A husband, tired of being at the beck and call of management while working as a supervisor in a warehouse, and a wife, whose children were now in senior high, decided to start a business and run it from their home. They chose to start an embroidery business because it is a low-barriers-to-entry business with high margins that they could run pretty much by themselves. They bought good, solid used equipment, set it up in their basement, and learned to operate it. Meanwhile, each night on his way home from work, the husband would cold call three businesses to generate work. They set a goal of selling the business and retiring when they had $1 million in savings.
Within one year, they had enough business to allow the husband to resign his warehouse job. Their beautiful house (which they had built themselves) was located in a wonder woodland setting; the couple was warm and inviting; clients and clients’ staff loved coming to their home to pick up orders. It was a big part of the experience of being their customer – as was the on-time delivery and high quality of production.
As wonderful as the client setting was, just as powerful of a drawback it was to potential buyers. Would clients stay with the business when the setting and warmth of the owners were gone? In truth, embroidery businesses are a dime a dozen; without the draw of the location and owners (who had no employees and would leave AS SOON AS POSSIBLE when the business sold), there didn’t seem to be much point in paying for the business when a new one could be opened much more cost-effectively.
While the profit margins were very attractive, bordering on 50%, what would those margins dwindle to when the business was moved out of the house?
And the most interested parties were looking for a business for an offspring – who really weren’t interested in working the hours it took to make the on-time, high quality deliveries.
What kind of case could be built to sell this business, and cement the achievement of the owners’ dream retirement?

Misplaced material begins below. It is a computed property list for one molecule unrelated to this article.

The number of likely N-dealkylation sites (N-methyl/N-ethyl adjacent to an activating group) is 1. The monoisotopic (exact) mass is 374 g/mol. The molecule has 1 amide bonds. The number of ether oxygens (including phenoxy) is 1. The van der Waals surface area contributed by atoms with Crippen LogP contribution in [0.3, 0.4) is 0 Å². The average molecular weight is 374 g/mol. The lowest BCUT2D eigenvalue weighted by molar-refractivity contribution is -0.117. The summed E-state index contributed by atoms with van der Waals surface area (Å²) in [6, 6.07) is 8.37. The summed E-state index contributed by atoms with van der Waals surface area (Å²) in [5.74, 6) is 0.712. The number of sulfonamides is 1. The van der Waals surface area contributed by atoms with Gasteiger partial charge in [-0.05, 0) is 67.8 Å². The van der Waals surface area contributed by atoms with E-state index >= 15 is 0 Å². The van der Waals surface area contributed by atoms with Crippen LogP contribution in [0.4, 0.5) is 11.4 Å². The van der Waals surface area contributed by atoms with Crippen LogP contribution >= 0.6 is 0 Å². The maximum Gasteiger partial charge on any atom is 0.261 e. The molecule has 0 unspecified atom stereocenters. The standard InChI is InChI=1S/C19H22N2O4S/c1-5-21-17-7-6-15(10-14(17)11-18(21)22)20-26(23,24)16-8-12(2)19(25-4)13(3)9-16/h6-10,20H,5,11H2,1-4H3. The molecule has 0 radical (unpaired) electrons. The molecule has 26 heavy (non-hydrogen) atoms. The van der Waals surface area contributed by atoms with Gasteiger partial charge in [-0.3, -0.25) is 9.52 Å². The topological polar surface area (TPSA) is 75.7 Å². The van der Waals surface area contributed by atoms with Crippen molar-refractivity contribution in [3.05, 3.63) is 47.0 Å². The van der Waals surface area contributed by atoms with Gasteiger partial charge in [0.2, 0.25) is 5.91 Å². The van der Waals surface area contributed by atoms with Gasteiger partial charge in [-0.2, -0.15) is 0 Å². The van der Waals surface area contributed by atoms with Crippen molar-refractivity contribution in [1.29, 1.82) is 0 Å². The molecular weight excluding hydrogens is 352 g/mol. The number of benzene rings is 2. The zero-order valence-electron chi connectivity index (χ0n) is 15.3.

In The Exit Eagle’s sale process, the first two stages are preparing the valuation and interviewing the owners for a history and delineation of the business model and components. While interviewing the owners, they had one set of customers that really brought joy to their faces when talking about them. This was the bouquet of Catholic schools that they had gathered as customers. It started with the school that their kids were attending. They would go to the school on Parent’s Day, prior to the start of the new school year, and basically transport their uniform and related inventory to the school for the school kids to try on and their parents to order. The parents loved not having to order the uniforms and return them when they didn’t fit, and the school appreciated having this special offering. Other Catholic schools signed up for this free service.
That caught our attention, but until we looked at culled the financial data to generate a customer profile, it didn’t really strike us as a strategic niche for the business offering. Here’s what we discovered.
|Category||% Customer Base||Category||% Revenues|
|Businesses||38%||Sports / Outdoor Teams||36%|
|Sports / Outdoor Teams||24%||Businesses||30%|
|Public Schools||2%||Public Schools||1%|
- Their largest category of customers, Businesses (38% of customer base) generated 30% of revenues.
- However, 66% of Business revenue was a one-time order from a service company that had just changed its logo, so they had to buy new uniforms, coats, etc., for their staff. While such an event happened most years, it wasn’t reliable recurring revenues.
- Sports/ Outdoor Teams had the highest percent of revenues and second highest volume of customers. But loyalty was unreliable; when the parents in charge of ordering uniforms cycled out of the parent group, the newly assigned parents usually brought in their own provider.
- Individuals rarely had any repeat business.
- While Private schools were only 10% of their customer base, they were 20% of their revenue stream;
- Because of the unique offering of coming to the school, once a private school signed on, they didn’t leave.
- And their primary competitor in the school uniform business was a large, nationwide, highly impersonal service.
Were there enough private schools locally that would make this a niche-worthy sector? Further research demonstrated that there are a lot more private schools within a reasonable driving radius than any of us expected!
|County||# of Private Schools||Subset: Catholic Schools|
Now we could create a plan for a compelling business acquisition offering:
- Hire a full-time machine operator.
- Move into a new location; owners operate it for at least one year in the new location.
- Acquire 3-5 new private school contracts to solidify the niche – just enough to secure the niche, while giving the new owner opportunity to grow the niche even further.
- Work with the company, when sold, long enough to foster a relationship between the new owner and key customers.
The owners followed the plan and are traveling and spending time with their grandchildren today